Jun 14 2012
by Brian McIver
Angela, seven, is bright and full of fun like any other youngster her age.
But her grin hides the horrors she experienced as a newborn.
Angela is one of many African tots whose lives have been saved and then turned around by Ann’s kids’ charity.
Ann said: “A dog was scavenging for food and found a newborn baby in rags buried in rubbish.
“The dog picked it up and carried it half a mile and put it in with its own puppies, where eventually somebody in the surrounding houses heard it crying in the middle of the night and called the Abandoned Baby Unit.
“The staff called me here to tell me they needed medical help for a baby which was really sick and the health costs were going to be huge and I said to take it to hospital.
“Her umbilica was full of maggots but she got the treatment she needed.
“I later brought her to my house in Kenya and my house girl, who has her own kids, bonded so well with her that she adopted her.
“Angela is now seven and is the most beautiful and bright little girl you could imagine. She’s really cute and calls me Sho Sho, which is Swahili for grandmother.
“That’s a really great ending. She was really, really close to dying but she is now this lovely, bright little girl. That’s what makes me feel very lucky to be able to help.”
Ann set up the Kenya Children’s Home 23 years ago after finding an abandoned baby on a bus in Nairobi in the middle of the night.
It is one of the main projects of her charitable organisation, the Balcraig Foundation.As well as regularly visiting the centre and being on the phone every week, the Stagecoach tycoon covers all the administration costs, so that any money raised goes straight to the home who care for 1700 every year.
The Abandoned Baby Unit help look after the frightening number of newborns dumped in toilets, buses, bins or by the side of the road.
Speaking of that first visit, Ann said: “I remember it vividly. We had just bought out Kenya Bus back in 1989 and there were a lot of problems with the company but one of the biggest was diesel theft so I decided to go there in the middle of the night and get a feel for what was going on.
“That’s when I found the first abandoned baby, just left on the bus with nothing on.
“It must have been three kilos, if that, and I was trying to find someone to ask what was going on then bumped into a cleaner, who said that it was nothing and it happened all the time.
“He was completely unperturbed and when I asked what he was going to do about it, he told me that if they had time in the morning they would take it to an orphanage then.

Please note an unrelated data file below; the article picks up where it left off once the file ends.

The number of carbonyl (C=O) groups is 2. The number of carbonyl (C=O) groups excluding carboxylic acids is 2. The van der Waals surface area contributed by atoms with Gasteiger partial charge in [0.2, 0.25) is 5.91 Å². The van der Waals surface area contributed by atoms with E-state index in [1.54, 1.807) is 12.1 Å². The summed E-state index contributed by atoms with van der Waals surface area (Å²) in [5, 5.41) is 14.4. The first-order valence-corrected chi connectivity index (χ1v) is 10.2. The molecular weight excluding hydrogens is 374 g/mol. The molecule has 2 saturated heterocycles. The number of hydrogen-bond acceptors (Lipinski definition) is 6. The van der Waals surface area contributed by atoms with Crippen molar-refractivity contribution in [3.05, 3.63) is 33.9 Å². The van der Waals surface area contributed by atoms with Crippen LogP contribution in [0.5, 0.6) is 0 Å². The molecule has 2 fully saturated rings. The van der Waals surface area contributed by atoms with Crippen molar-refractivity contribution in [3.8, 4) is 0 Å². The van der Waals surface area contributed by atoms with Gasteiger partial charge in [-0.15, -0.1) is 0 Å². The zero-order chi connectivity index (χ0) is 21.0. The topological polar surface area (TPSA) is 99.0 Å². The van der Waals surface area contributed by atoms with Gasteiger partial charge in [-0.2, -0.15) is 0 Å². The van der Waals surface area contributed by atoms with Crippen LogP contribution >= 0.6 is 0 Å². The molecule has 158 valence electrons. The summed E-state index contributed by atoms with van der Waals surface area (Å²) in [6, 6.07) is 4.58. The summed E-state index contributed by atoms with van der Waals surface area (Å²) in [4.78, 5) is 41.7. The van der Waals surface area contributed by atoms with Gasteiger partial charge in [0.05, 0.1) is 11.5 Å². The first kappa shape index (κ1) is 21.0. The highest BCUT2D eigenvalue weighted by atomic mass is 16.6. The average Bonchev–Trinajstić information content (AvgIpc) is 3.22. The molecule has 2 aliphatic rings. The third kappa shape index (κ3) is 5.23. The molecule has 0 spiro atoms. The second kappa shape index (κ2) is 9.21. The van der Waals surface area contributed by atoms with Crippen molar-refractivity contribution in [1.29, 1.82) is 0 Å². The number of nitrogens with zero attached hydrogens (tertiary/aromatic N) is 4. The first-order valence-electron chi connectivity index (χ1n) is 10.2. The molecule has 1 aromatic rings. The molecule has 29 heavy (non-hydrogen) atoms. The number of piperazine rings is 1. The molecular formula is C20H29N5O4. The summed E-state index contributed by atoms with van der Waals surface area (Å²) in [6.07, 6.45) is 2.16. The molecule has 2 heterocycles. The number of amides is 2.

“I said, ‘No, you’re not,’ wrapped my scarf around it and took it to the orphanage, where there was a wee nun looking after 60 kids who had not been fed for two days because they had no funds.
“The worst thing about it all for me was that this bus company had been taking babies there for years and nobody had ever sent one bag of maize flour or potatoes to help out.
“So that’s how it all got started for me. Bang, this was Africa.”
From that moment on, Ann has been directly involved and rebuilt the entire facility, including the dedicated Abandoned Baby Unit, and they now care for kids from cradle to grave, including health and education costs.
The former nurse, who co-founded bus giants Stagecoach in 1980 with brother Brian Souter and remains a non-executive director of the firm, has a special attachment to the unit which can care for 40 babies at once and need £100,000 a year to keep going.
It’s for this facility that Ann is launching her latest charity venture.
She and some friends and family are hoping to raise thousands for the charity through a rally across Europe next month, and Ann said that every penny would help because their costs and numbers of kids are rising as a result of the famine in Kenya.
“The babies come in every week and have been left in rubbish dumps wrapped in rags, or in latrines, or left in poly bags by the side of the road or at our gates.
“There has been a real increase in the number of abandoned babies in the last 24 months and it is amazing in 2012 to think that people still have the horrendous choice of thinking it might be better to abandon a baby than try to take care of it.
“At the moment there is a very acute bacterial pneumonia out there and we have had 15 babies with that so far – that means our health care budget has been unbelievable. There is no NHS and private healthcare costs more in Kenya than it does here.”
Ann added: “It’s hard not to condemn the mother but you have to understand the levels of poverty they live in. It’s horrendous.
“I don’t think we can begin to imagine what these women go through to give up their babies. We have always been very lucky in this country that we don’t have to make these choices, because we would probably end up in the same place.”
Ann is asking Scots to get behind their efforts to raise funds through the 1500-mile Banger Rally.
She and a group of family and friends, including leading lawyer Angela McCracken, are taking part in a 13-year-old Vauxhall Astra.
After being talked into it by family as a good way to boost the charity, Ann has taken on the challenge with her team Gloag Girls, and is racing against a boys’ team from Backhouse Jones
solicitors and some other members of her family.
They are using a friendly rivalry to spur them on to the end of the race, from Lille in France down through the Alps and then across the Pyrenees to Barcelona. While Ann is not a woman who likes to lose at anything, she hopes both teams can raise as much money as possible for the charity.
“It’s a long drive and we’re all excited about taking part and enjoying the adventure of trying to make it all that way in the old car. I’m sure the girls’ team will win,” she laughed.
“If you give me £2 that £2 will go to a baby.
“And for me, value for money is key.